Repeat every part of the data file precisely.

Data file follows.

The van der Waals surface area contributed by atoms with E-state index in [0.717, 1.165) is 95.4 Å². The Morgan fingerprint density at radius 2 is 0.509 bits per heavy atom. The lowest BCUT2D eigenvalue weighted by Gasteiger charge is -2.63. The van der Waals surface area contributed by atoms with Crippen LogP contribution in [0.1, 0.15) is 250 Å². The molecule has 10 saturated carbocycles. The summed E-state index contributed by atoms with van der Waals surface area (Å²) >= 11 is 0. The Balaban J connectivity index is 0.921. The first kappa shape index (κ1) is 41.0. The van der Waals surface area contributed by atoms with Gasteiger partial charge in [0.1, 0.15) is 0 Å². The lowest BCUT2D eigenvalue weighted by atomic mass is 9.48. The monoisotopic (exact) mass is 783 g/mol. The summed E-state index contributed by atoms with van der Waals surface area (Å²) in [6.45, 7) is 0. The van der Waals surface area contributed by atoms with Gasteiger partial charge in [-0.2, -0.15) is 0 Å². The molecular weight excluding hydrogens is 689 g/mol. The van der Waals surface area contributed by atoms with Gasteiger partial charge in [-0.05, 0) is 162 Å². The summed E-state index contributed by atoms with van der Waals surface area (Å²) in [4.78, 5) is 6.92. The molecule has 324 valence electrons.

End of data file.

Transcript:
The van der Waals surface area contributed by atoms with E-state index in [0.717, 1.165) is 95.4 Å². The Morgan fingerprint density at radius 2 is 0.509 bits per heavy atom. The lowest BCUT2D eigenvalue weighted by Gasteiger charge is -2.63. The van der Waals surface area contributed by atoms with Crippen LogP contribution in [0.1, 0.15) is 250 Å². The molecule has 10 saturated carbocycles. The summed E-state index contributed by atoms with van der Waals surface area (Å²) >= 11 is 0. The Balaban J connectivity index is 0.921. The first kappa shape index (κ1) is 41.0. The van der Waals surface area contributed by atoms with Gasteiger partial charge in [0.1, 0.15) is 0 Å². The lowest BCUT2D eigenvalue weighted by atomic mass is 9.48. The monoisotopic (exact) mass is 783 g/mol. The summed E-state index contributed by atoms with van der Waals surface area (Å²) in [6.45, 7) is 0. The van der Waals surface area contributed by atoms with Gasteiger partial charge in [-0.2, -0.15) is 0 Å². The molecular weight excluding hydrogens is 689 g/mol. The van der Waals surface area contributed by atoms with Gasteiger partial charge in [-0.05, 0) is 162 Å². The summed E-state index contributed by atoms with van der Waals surface area (Å²) in [4.78, 5) is 6.92. The molecule has 324 valence electrons.